01 July 2010 -
29 August 2010

Happy Days

François Arnal

Happy Days

For the 1986 Tokyo-Paris exhibition, Pierre Restany wrote: “Arnal belongs to the generation of 45 who, refusing the post-Cézanneian conformism of the "French tradition,” instinctively embraced the widespread doubt, the clean slate, the questioning of established values. He chose his camp early on, between Cobra and Informel.”

It has never been put better. Arnal lived the expressionist experience of the Paris School, carried out under the sign of the “Other Art,” and he did so with the expansive generosity of his nature, emerging as one of its most ardent protagonists. 

From series to series, working quickly, he took the most diverse techniques and brought them together on his canvases. Curves, glazes, and drips are superimposed and juxtaposed without ever mixing, as if each moment had to remain distinctive and true to itself. His life is painting. 

Although he held a law degree as well as a bachelor's degree in literature, he never considered anything but painting when it came to his career path. "I learned about youth by painting," he once said; and it is through his art that he preserved that youth. His canvases can be found in museums and galleries all over the world. In 1948, when he arrived in Paris, he became a representative of ‘Art informel’.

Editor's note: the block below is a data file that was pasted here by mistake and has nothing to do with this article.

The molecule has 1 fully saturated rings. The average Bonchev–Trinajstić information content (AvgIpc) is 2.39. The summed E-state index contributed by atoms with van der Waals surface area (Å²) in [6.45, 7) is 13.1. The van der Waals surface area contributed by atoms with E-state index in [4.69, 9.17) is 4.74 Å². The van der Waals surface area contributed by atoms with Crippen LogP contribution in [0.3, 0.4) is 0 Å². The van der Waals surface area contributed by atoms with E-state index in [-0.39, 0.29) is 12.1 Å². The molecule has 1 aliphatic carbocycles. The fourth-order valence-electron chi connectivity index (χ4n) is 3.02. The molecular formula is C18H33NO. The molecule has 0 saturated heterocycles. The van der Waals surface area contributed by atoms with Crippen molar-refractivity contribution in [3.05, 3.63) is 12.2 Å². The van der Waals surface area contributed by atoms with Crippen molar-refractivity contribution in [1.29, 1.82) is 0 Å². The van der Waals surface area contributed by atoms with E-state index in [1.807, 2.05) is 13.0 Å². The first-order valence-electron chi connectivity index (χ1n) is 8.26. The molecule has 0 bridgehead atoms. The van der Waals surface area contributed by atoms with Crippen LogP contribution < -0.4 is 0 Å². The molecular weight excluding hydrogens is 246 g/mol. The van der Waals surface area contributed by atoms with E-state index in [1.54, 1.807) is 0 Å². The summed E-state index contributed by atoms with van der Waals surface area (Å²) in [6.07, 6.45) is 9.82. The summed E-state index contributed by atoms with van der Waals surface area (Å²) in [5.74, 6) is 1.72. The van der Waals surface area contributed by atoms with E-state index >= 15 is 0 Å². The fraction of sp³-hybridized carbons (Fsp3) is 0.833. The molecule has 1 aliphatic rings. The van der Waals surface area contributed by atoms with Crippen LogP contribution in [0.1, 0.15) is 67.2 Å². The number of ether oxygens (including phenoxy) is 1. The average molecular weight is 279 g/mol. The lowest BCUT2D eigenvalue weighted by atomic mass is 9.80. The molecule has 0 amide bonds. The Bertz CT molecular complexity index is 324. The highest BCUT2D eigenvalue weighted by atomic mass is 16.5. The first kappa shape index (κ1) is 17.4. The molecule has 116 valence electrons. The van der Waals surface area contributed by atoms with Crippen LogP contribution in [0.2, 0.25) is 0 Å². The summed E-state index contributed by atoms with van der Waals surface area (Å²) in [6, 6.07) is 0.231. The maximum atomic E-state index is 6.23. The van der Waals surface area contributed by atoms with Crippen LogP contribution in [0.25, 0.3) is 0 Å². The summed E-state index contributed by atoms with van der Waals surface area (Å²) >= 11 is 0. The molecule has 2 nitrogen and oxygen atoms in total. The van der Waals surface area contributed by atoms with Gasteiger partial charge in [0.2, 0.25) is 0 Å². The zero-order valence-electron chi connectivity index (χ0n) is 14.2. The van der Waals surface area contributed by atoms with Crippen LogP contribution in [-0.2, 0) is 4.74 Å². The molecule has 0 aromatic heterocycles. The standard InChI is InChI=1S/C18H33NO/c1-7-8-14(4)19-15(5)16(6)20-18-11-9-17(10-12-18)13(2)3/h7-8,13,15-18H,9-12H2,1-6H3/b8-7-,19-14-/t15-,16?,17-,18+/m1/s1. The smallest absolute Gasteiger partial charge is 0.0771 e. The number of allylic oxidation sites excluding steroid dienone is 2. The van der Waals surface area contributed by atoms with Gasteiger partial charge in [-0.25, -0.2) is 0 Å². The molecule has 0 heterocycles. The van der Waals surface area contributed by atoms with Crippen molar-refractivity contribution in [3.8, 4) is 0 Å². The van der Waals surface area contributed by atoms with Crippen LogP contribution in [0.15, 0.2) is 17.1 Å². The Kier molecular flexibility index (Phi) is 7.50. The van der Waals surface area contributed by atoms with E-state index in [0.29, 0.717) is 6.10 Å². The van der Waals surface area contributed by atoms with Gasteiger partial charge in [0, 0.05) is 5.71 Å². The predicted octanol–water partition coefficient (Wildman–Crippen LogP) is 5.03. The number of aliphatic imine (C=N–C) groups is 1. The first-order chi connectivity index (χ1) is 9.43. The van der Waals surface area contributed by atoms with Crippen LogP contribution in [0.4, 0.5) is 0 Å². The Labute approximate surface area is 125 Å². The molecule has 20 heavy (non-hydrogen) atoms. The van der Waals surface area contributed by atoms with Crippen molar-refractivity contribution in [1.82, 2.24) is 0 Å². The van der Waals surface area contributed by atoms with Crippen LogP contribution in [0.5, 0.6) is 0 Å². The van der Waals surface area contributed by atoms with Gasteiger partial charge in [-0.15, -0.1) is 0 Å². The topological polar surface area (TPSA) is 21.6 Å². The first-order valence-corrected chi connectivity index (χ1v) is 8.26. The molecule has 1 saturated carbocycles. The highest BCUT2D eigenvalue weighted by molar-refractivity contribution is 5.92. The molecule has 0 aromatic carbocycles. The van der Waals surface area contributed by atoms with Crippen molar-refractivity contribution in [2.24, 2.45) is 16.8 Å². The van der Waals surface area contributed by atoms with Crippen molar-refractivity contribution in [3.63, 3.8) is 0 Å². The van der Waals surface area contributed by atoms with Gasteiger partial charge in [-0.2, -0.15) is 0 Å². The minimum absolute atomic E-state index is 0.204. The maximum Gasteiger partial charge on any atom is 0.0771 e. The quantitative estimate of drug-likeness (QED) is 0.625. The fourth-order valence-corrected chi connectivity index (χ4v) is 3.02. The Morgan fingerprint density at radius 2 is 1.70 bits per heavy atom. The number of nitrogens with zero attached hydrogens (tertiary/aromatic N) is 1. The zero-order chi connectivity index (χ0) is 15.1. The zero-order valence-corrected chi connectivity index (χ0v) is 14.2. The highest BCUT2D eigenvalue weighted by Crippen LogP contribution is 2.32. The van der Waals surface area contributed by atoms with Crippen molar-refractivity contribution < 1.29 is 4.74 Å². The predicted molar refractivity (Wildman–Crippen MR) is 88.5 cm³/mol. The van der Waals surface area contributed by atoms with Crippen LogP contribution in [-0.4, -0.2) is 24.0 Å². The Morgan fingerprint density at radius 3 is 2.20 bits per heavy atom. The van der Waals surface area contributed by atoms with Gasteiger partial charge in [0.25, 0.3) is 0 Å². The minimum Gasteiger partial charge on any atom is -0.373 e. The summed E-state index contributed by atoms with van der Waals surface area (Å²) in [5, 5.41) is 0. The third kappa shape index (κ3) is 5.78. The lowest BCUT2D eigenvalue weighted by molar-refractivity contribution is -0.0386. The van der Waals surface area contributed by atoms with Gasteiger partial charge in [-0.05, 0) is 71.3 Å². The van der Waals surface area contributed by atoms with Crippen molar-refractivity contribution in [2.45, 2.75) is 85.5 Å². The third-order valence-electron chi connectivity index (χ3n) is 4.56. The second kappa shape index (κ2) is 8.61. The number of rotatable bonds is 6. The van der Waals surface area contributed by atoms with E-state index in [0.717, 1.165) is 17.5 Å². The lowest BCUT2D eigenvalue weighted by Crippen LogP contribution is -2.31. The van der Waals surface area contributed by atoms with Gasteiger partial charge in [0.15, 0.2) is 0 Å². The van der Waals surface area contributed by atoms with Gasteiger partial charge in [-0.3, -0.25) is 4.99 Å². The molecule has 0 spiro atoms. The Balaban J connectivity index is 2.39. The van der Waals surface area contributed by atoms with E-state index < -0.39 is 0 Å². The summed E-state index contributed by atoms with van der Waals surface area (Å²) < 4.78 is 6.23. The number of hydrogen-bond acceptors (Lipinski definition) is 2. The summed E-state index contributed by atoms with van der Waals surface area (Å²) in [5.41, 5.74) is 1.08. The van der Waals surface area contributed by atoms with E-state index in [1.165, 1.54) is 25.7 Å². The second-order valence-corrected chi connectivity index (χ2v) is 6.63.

At the beginning of the ‘50s, François Arnal created paintings using allusive and abstract forms. After a trip to Mexico and the United States, he moved to Tahiti where he created colourful works in which he used a “sort of primitive language".

The artist returned to Paris in the ‘60s, where he created ‘Bombardements,’ traces of objects made using spray paint. He sought to embed the artist into everyday life, and it was with this aim that he created Studio A from 1968 to 1975. He commissioned creators from all fields to produce objects and works that could be incorporated into day to day life. 

Arnal took up painting again in 1975 and became interested in ancient forms. He conceived the world of the Meeps, imaginary characters of a vanished civilisation. According to the artist, these characters had been a part of his work since the beginning of his career. 

Arnal was often the founder of movements for which he did not later claim credit, more concerned as he was about his next creation than the uncertain solace of fame. This retrospective exhibition opens the doors to his world.